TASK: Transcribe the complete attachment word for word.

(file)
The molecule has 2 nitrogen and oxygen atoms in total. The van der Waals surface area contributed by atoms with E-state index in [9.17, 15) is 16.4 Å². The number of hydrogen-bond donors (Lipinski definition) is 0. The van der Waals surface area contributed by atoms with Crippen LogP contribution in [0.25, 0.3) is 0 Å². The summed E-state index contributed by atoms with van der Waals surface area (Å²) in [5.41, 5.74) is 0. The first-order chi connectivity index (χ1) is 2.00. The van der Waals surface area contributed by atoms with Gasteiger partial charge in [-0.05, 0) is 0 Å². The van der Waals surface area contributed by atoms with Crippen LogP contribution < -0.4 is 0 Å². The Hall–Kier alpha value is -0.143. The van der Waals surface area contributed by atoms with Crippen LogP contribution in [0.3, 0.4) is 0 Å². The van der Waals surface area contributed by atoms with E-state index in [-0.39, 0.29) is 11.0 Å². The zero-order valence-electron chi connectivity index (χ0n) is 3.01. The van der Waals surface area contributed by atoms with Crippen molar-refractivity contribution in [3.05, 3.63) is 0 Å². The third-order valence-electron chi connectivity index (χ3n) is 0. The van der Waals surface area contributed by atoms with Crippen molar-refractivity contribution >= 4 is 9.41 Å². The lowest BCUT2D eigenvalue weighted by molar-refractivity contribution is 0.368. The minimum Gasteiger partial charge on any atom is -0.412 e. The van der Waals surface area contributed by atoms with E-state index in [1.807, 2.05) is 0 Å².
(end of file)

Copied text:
The molecule has 2 nitrogen and oxygen atoms in total. The van der Waals surface area contributed by atoms with E-state index in [9.17, 15) is 16.4 Å². The number of hydrogen-bond donors (Lipinski definition) is 0. The van der Waals surface area contributed by atoms with Crippen LogP contribution in [0.25, 0.3) is 0 Å². The summed E-state index contributed by atoms with van der Waals surface area (Å²) in [5.41, 5.74) is 0. The first-order chi connectivity index (χ1) is 2.00. The van der Waals surface area contributed by atoms with Gasteiger partial charge in [-0.05, 0) is 0 Å². The van der Waals surface area contributed by atoms with Crippen LogP contribution < -0.4 is 0 Å². The Hall–Kier alpha value is -0.143. The van der Waals surface area contributed by atoms with Crippen LogP contribution in [0.3, 0.4) is 0 Å². The van der Waals surface area contributed by atoms with E-state index in [-0.39, 0.29) is 11.0 Å². The zero-order valence-electron chi connectivity index (χ0n) is 3.01. The van der Waals surface area contributed by atoms with Crippen molar-refractivity contribution in [3.05, 3.63) is 0 Å². The third-order valence-electron chi connectivity index (χ3n) is 0. The van der Waals surface area contributed by atoms with Crippen molar-refractivity contribution >= 4 is 9.41 Å². The lowest BCUT2D eigenvalue weighted by molar-refractivity contribution is 0.368. The minimum Gasteiger partial charge on any atom is -0.412 e. The van der Waals surface area contributed by atoms with E-state index in [1.807, 2.05) is 0 Å².